powerlifting magazine

Powerlifting Magazine    Supplements    Articles    Websites

Iron Sport Gym

FREE Muscle and Power eBook
Learn The Workout Secrets To Building
Incredible Strength and Muscle Mass!

Enter your first name and a valid email address
for instant access to the free workout ebook.

First Name:
Email Address:

A Gym with Balls!
Ironsport Gym: Pennsylvania's
hardcore training spot

by Bill Piche

GLENOLDEN, PA Iron Sport Gym's Steve Pulcinella hears it every time someone from out of town pays his suburban Philadelphia training facility a visit.

As soon as the guest experiences the atmosphere, takes in the interesting strongman photos and memorabilia and checks out the lifting stones and other power lifting gear available to members and quests, the former North American strongman champion is told once again, "Man, I'd love to have a gym like this where I live." People say that mainly because of the attitude of the gym," Pulcinella told Monster Muscle recently. "We allow chalk, we allow dead lifting on the floor. We allow strongman items guys lift logs and stones inside the gym. That's unheard of in almost any gym in the country." Ask Pulcinella and he will tell you the gym's location is the biggest reason Iron Sport's membership has increased every year since he and his brother Joe opened in 1995. Iron Sport is on a busy street (Chester Pike in Glenolden), is just minutes from Philadelphia Airport and the South Philly sports complex that houses the Phillies, Sixers, Eagles and Flyers. People passing through town can stop by, and for just $6 get a nice workout and a shower before continuing on his or her journey. "The main thing is the visibility of the building," Pulcinella said. "We're on a main intersection in town. We're in a highly populated area and it is easy to see the signs on the building." "The No. 2 thing is word of mouth," said 35-year-old Pulcinella, who has been lifting seriously since the age of 13. "Everybody seems to like the set up we have here; our pay structure, no frills accommodations, guys can just come in and work out and not have a hassle every time you walk in the door to buy more time or buy more stuff. Plus the price here is cheap and that helps a lot." But ask the members and people who have worked out at the 7500-square-foot venue and you'll hear the No. 1 element that makes Iron Sport such an unusual but equally pleasant place is the staff. Where else can you go where the guys behind the counter are built like heavy duty tow trucks and at times can be seen performing the functions of one literally. Steve Pulcinella is 6-foot-1 and currently weighs in at 305. Pulcinella is usually on duty in the evenings during the week and takes a day shift over the weekend. Steve won the 1993 North American Strongman championship and represented North America in the World's Strongest Man contest in 1994 in Sun City, South Africa. Steve has squatted 755 pounds, pulled in a 735 deadlift, benched 495, 410 on the power clean and 308 on the hang power snatch.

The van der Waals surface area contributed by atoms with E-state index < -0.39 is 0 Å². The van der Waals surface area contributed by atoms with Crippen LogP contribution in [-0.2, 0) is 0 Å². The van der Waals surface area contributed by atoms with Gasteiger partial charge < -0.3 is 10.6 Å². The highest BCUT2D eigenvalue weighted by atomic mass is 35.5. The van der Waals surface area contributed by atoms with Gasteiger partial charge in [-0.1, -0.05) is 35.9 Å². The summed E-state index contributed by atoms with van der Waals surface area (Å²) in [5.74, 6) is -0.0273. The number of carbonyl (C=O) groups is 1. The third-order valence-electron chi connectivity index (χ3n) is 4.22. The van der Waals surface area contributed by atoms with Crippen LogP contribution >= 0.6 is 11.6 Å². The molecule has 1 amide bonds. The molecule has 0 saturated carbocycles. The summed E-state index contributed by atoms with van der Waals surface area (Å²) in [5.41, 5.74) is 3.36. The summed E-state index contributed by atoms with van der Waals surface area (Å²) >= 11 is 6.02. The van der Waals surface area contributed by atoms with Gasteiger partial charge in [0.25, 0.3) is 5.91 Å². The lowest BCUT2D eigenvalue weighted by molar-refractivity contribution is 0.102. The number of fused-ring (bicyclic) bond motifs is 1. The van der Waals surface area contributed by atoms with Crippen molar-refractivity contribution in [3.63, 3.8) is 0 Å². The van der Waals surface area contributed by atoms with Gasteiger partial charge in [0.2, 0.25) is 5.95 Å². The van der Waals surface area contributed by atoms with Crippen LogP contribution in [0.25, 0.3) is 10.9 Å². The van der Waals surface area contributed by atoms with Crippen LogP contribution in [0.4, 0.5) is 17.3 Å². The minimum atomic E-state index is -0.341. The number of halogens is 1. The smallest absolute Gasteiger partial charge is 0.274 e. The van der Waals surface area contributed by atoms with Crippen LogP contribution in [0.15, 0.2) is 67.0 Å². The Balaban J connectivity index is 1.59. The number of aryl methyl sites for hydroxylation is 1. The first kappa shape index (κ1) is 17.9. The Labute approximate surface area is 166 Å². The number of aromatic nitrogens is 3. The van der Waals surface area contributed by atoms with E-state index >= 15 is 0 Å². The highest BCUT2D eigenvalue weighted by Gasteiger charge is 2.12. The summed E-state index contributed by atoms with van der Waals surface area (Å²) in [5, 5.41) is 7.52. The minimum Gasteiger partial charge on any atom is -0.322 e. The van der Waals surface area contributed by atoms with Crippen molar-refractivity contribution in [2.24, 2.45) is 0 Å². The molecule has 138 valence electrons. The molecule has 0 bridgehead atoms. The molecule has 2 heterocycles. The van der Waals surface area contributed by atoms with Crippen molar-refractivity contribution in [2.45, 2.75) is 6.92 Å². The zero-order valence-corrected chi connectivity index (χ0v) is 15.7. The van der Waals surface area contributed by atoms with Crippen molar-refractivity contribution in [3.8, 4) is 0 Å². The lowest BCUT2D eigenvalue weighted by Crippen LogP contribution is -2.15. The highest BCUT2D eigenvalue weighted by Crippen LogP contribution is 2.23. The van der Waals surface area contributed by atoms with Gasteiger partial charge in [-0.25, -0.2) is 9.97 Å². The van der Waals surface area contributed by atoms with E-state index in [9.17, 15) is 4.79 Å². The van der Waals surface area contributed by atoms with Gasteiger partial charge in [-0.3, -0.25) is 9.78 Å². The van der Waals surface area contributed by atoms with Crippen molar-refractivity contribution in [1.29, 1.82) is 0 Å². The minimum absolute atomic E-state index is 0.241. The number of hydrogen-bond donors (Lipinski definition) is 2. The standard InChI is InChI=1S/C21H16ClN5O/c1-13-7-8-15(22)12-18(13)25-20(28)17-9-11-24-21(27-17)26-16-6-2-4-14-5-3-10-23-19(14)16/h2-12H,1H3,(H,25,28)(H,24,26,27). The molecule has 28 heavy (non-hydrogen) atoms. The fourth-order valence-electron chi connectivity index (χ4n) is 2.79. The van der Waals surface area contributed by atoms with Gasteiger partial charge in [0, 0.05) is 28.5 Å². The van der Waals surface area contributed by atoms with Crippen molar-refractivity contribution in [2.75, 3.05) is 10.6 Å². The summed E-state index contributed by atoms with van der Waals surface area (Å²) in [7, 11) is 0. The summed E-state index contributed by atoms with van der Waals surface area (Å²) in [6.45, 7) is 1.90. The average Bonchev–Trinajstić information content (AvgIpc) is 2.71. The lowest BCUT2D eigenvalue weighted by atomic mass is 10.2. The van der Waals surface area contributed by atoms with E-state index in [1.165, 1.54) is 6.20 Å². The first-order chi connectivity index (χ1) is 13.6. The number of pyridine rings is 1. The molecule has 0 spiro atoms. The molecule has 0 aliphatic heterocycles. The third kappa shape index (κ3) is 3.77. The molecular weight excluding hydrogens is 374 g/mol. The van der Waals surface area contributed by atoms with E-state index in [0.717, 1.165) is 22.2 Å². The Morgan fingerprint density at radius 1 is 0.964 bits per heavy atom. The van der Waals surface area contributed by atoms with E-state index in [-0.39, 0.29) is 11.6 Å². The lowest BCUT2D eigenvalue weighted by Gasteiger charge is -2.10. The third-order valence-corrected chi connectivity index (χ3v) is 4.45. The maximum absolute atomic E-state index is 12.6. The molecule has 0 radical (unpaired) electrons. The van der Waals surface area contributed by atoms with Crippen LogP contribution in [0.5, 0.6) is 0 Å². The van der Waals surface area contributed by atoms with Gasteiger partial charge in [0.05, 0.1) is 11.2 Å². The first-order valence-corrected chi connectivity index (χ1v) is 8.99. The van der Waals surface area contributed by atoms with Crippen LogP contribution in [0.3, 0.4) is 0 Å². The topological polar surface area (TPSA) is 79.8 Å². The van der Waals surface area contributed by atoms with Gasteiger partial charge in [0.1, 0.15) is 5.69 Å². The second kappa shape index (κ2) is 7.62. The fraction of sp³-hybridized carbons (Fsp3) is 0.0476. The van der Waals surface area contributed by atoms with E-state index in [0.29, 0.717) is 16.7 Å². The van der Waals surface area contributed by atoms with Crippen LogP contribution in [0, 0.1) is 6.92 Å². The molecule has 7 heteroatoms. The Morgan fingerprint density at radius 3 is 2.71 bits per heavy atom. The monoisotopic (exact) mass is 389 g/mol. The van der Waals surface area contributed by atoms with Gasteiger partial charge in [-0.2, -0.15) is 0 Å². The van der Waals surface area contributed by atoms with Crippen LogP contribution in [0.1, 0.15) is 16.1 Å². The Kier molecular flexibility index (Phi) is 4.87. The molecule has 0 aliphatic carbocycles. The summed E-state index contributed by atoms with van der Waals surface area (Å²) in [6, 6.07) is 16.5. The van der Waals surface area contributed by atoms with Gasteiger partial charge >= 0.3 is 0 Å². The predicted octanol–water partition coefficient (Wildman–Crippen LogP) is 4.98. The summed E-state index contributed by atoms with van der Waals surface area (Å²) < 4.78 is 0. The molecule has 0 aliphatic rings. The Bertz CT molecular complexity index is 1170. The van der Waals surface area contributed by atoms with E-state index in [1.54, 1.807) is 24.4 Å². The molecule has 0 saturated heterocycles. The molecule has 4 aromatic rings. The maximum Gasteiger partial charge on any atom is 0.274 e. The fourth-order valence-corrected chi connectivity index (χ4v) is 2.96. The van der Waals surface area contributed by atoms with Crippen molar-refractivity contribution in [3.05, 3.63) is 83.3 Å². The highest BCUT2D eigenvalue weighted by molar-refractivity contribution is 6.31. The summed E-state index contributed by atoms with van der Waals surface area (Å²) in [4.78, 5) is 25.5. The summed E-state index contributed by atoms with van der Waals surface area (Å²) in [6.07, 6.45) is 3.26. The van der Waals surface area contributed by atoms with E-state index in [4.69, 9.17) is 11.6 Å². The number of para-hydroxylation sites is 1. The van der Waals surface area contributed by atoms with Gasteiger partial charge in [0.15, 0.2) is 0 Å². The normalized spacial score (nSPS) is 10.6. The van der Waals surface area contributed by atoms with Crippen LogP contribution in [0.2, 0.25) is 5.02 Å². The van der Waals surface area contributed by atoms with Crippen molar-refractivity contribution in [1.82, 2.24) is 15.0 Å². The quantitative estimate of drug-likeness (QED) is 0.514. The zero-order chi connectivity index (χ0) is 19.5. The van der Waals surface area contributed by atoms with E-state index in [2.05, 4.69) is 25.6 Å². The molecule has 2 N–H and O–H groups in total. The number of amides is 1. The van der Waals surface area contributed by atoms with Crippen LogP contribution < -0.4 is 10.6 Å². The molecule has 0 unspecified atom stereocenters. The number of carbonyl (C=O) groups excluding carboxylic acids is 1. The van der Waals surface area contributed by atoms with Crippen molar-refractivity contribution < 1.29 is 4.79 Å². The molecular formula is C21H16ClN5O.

Currently, when not cleaning bathrooms or running the sweeper at the gym, Pulcinella, who is married for 14 years to KJ and has two daughters Alyssa (13), Carmen (10), can be seen flipping a 21-foot caber on ESPN as a touring pro with the Highland Games. Rich Costello, the day manager, checks in at a "slimmed-down" 6-5, 280 pounds. Costello has a long pedigree as a strongman competitor and currently competes as a Highland Games pro. Handling the overnight- Iron Sport is open 24 hours a day during the week--is Scott O'Connor. At 5-11, 300 pounds, O'Conner, is a promising young strongman competitor who has more than held his own on the amateur circuit. Joe Pulcinella, who owns the gym with Steve, handles the books and works weekend and evening crossover shifts behind the counter. Joe is an accomplished Olympic lifter with a long list of success in the sport. The pride of Iron Sport, member Walt Gogola, can be seen and heard in and around the premises grinding out 500-pound-plus squat sets, monster power cleans, pulling his truck, sweating out his grueling routine of Farmer's Walks, lifting logs and flipping a 900-pound tire over and over. The former college offensive lineman, now 28, is working to fulfill his dream of winning the World's Strongest Man contest. With sponsorship by the gym and the mentoring of the Pulcinella brothers and Costello, the 6-0, 310-pounder is emerging as one of the top pro strongman competitors in the country. Recently Gogola tied Magnus Ver Magnusson for third place in the Azealea Festival Strongman Challenge in Norfolk, Virginia. Pulcinella admits having virtually his entire staff and several members competing at a high level in some of the toughest strength sports in the world helps bring more lifting enthusiasts into the fold. "Just the fact that we're out there competing every week. Everyone knows who we are through internet venues and different magazines we get written up in."